The Rakotzbrücke devil's bridge creates the illusion of a circle when it is reflected in the water beneath it

Originally published at: The Rakotzbrücke devil's bridge creates the illusion of a circle when it is reflected in the water beneath it | Boing Boing

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Rather like a japanese drum bridge / moon bridge

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I have reflected upon my share of illusions, but this is a bridge too far…

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Is there a creepy ghost girl connected with it?

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We have a nearby town that erected this a couple years ago. It’s no Devil’s Bridge but it is referred to as the Golden Butthole.

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covergent evolution or direct descent?

I noticed the basalt columns forming part of the bridge and the outcropping behind the bridge itself and thought to myself, “Those seem out of place.” turns out I’m correct. Apparently such columns do occur in Germany these ones were artificially placed.

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Covergent. (Or rather parallel?) Physics is the same all over and people want to cross rivers or ravines or whatever. Any culture that has a supply of stones and groks how to process them (or make fired bricks) will end up building arched bridges sooner or later. Form follows function force flow.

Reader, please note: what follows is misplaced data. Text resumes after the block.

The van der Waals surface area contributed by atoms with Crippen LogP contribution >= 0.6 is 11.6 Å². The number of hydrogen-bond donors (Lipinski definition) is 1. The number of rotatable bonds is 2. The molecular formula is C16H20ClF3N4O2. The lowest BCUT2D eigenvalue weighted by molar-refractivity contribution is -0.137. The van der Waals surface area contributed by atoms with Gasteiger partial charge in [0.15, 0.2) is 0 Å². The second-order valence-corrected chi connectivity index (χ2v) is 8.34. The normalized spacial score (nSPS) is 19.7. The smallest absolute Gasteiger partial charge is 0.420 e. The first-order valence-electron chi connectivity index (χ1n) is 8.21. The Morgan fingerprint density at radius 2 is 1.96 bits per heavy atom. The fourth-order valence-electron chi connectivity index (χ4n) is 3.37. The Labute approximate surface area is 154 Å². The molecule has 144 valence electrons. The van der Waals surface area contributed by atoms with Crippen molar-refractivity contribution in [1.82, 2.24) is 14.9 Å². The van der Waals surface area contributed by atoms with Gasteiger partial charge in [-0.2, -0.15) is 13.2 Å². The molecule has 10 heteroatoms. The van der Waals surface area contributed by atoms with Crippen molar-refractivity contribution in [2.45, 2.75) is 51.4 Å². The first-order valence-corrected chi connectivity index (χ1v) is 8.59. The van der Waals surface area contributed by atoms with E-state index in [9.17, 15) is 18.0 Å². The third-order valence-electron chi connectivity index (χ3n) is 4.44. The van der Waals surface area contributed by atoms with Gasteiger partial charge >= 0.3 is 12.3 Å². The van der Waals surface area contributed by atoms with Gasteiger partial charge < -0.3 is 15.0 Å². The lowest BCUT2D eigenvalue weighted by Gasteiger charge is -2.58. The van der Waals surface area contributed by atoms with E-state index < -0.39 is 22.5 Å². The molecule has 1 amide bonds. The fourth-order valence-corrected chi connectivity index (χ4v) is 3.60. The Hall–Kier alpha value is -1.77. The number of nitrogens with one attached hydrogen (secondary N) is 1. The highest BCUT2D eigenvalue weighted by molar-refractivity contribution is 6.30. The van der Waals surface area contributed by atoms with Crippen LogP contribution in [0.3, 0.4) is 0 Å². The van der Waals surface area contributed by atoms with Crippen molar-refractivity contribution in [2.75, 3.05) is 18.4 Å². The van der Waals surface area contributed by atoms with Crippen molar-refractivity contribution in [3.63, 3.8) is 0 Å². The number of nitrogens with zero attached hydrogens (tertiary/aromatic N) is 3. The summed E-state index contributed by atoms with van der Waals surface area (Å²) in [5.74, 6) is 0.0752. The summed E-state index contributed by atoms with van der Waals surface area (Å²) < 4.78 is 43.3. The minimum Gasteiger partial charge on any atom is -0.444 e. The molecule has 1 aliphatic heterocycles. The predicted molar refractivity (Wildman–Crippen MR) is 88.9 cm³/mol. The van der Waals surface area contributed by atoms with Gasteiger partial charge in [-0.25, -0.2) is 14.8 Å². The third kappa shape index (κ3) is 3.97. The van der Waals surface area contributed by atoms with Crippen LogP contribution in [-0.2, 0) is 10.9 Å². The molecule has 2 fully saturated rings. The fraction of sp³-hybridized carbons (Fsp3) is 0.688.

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True, any architect will eventually notice how an arched bridge is reflected in the water, and more than a few of them will try to maximize that effect.

In the devil’s bridge approach, the end goal is
“as circular as possible” bearing in mind that the river needs to be (designed to be) placid and clear to complete the illusion
“as wide as possible”
“as thin as possible”

Eventually those goals start to run into the practical limits of engineering and “taste”

Visitors can see the bridge in the park today, but can’t stand on it.

Was gonna say that looks like a challenging way to cross a body of water!

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The video has the cliche’ed instagrammatic shots, but it also shows it from a couple of different angles so you can see how steep it is, what the rock “formations” are, and so on.

It’s built to look cool; practicality is almost beside the point.

Moon bridges often have steps carved into them, but this looks like it only has a ramp.

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This is no the only attraction, the parks continue further east, some parts are in Germany, some on Poland. There are woods, bridges over the border river Neiße and several nice castles:

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